Undergraduate Course: Computer Modelling (PHYS09057)
|School||School of Physics and Astronomy
||College||College of Science and Engineering
|Credit level (Normal year taken)||SCQF Level 9 (Year 3 Undergraduate)
||Availability||Available to all students
|Summary||The course is a practical introduction to computational simulation techniques in physics, using the Python programming language. The rationale behind computer simulation will be introduced and the relationship between simulation, theory and experiment discussed. The course introduces good software development techniques, the algorithm/code design process and how to analyse/understand the results of simulations. Students are expected to work both individually and as part of a group. Assessment is by a series of exercises in semester 1 (completed in a group of 2-3) that lead to a mini-project to write a full simulation code in semester 2 - with an individually marked write-up report. All material is available through Learn. The first three exercises are marked by a demonstrator during a timetabled CP Lab session, or uploaded through Learn to be marked by the lecturers.
- Computer simulation and modelling as part of science
- Basic code and algorithm design
- Software engineering good practice
- Simple object oriented programming in Python
- Use of external tools (VMD) for analysing modelling results
Information for Visiting Students
|High Demand Course?
Course Delivery Information
|Academic year 2017/18, Available to all students (SV1)
|Learning and Teaching activities (Further Info)
Lecture Hours 9,
Supervised Practical/Workshop/Studio Hours 25,
Programme Level Learning and Teaching Hours 2,
Directed Learning and Independent Learning Hours
|Assessment (Further Info)
|Additional Information (Assessment)
||100% Coursework: In-class marked checkpoints, submitted source code and written reports.
Checkpoints 30% (marked as a group):
- Checkpoint 1 (0%, formative feedback, assessed in-class)
- Checkpoint 2 (15%)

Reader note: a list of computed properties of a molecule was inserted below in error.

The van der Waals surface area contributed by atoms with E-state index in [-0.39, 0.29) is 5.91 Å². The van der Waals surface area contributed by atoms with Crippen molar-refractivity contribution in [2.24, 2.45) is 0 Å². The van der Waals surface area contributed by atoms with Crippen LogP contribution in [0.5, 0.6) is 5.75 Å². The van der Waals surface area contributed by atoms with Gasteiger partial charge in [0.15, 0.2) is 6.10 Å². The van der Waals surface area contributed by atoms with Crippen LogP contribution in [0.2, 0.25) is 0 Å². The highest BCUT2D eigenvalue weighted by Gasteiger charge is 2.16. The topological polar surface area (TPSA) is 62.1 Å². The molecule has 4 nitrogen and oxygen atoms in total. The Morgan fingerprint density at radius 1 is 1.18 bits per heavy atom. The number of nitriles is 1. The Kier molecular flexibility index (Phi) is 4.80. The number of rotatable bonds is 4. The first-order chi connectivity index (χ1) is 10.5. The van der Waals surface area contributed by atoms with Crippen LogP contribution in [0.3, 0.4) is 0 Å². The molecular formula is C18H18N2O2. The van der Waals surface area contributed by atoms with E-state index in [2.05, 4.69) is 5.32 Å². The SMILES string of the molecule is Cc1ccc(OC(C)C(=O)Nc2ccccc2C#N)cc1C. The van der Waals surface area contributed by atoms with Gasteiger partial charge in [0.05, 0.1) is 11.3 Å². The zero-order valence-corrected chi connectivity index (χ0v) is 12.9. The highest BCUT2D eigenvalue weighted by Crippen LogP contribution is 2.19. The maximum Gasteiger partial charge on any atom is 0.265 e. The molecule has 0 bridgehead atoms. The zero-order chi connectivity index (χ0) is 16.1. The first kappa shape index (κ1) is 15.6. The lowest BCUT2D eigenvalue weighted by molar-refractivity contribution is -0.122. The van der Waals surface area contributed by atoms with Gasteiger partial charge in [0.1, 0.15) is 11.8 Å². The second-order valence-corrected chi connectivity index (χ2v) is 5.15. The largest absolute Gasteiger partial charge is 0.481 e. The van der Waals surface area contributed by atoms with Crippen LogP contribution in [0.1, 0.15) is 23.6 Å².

- Checkpoint 3 (15%)
Mini-project 70% (submitted online):
- Code and Algorithm Design (10%, as a group)
- Source Code (20%, as a group)
- Project Report (40%, individual)
||- Formative feedback for checkpoint 1, regarding Python programming skills and adherence to good programming practices.
- Written feedback for checkpoints 2 and 3.
- Written feedback for the project design document, regarding feasibility and efficiency of proposed project implementation.
- Written feedback for project source code, regarding its layout, functionality, performance and accuracy.
- Written feedback for individual project report, regarding the implementation, results, discussion, and style.
|No Exam Information
On completion of this course, the student will be able to:
- Explain the position of computer modelling in the scientific method, and name examples where it is the appropriate tool to use to solve certain physical problems.
- Be able to design algorithms and software to implement models of physical systems.
- Write simple, modular programs in Python, while adhering to good software development practices.
- Analyse critically and comprehensively the results of physical simulations, e.g. by interfacing with third-party visualisation packages, and comparisons to experimental and theoretical data.
- Work as part of a software development team, and resolve conceptual and technical difficulties by locating and integrating relevant information from a diverse range of sources.
|Graduate Attributes and Skills
|Additional Class Delivery Information
||9 lectures. 1 out of 2 lab sessions in alternate weeks.
|Course organiser||Dr Andreas Hermann
Tel: (0131 6)50 5824
|Course secretary||Miss Yolanda Zapata-Perez
Tel: (0131 6)51 7067